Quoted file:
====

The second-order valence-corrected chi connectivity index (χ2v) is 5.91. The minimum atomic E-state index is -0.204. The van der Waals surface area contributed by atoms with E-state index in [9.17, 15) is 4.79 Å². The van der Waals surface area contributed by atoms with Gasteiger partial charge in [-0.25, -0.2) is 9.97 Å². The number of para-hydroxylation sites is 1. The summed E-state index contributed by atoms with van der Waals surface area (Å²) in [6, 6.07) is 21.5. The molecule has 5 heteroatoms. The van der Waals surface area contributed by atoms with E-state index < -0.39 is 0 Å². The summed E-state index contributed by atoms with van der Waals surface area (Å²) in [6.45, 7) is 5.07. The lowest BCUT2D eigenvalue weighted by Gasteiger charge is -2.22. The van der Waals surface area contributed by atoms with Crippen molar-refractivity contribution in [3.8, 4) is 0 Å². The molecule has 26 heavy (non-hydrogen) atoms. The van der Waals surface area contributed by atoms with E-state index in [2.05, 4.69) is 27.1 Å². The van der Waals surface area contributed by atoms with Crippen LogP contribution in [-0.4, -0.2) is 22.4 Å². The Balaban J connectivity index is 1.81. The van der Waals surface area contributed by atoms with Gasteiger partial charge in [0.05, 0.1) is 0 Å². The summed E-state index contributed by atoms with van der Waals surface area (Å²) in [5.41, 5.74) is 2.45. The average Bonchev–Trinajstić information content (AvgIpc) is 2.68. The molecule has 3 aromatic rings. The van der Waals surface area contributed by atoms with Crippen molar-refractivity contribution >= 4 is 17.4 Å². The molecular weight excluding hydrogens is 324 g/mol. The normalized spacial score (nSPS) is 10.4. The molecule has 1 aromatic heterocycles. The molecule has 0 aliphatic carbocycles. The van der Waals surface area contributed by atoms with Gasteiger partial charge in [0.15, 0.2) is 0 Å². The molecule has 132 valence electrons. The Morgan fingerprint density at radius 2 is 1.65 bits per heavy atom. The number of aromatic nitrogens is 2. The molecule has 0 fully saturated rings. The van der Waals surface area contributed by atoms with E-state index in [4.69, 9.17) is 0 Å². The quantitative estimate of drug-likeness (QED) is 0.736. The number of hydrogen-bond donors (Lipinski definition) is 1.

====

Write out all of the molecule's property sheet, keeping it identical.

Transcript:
The second-order valence-corrected chi connectivity index (χ2v) is 5.91. The minimum atomic E-state index is -0.204. The van der Waals surface area contributed by atoms with E-state index in [9.17, 15) is 4.79 Å². The van der Waals surface area contributed by atoms with Gasteiger partial charge in [-0.25, -0.2) is 9.97 Å². The number of para-hydroxylation sites is 1. The summed E-state index contributed by atoms with van der Waals surface area (Å²) in [6, 6.07) is 21.5. The molecule has 5 heteroatoms. The van der Waals surface area contributed by atoms with E-state index < -0.39 is 0 Å². The summed E-state index contributed by atoms with van der Waals surface area (Å²) in [6.45, 7) is 5.07. The lowest BCUT2D eigenvalue weighted by Gasteiger charge is -2.22. The van der Waals surface area contributed by atoms with Crippen molar-refractivity contribution in [3.8, 4) is 0 Å². The molecule has 26 heavy (non-hydrogen) atoms. The van der Waals surface area contributed by atoms with E-state index in [2.05, 4.69) is 27.1 Å². The van der Waals surface area contributed by atoms with Crippen LogP contribution in [-0.4, -0.2) is 22.4 Å². The Balaban J connectivity index is 1.81. The van der Waals surface area contributed by atoms with Gasteiger partial charge in [0.05, 0.1) is 0 Å². The summed E-state index contributed by atoms with van der Waals surface area (Å²) in [5.41, 5.74) is 2.45. The average Bonchev–Trinajstić information content (AvgIpc) is 2.68. The molecule has 3 aromatic rings. The van der Waals surface area contributed by atoms with Crippen molar-refractivity contribution >= 4 is 17.4 Å². The molecular weight excluding hydrogens is 324 g/mol. The normalized spacial score (nSPS) is 10.4. The molecule has 1 aromatic heterocycles. The molecule has 0 aliphatic carbocycles. The van der Waals surface area contributed by atoms with Gasteiger partial charge in [0.15, 0.2) is 0 Å². The molecule has 132 valence electrons. The Morgan fingerprint density at radius 2 is 1.65 bits per heavy atom. The number of aromatic nitrogens is 2. The molecule has 0 fully saturated rings. The van der Waals surface area contributed by atoms with E-state index in [4.69, 9.17) is 0 Å². The quantitative estimate of drug-likeness (QED) is 0.736. The number of hydrogen-bond donors (Lipinski definition) is 1.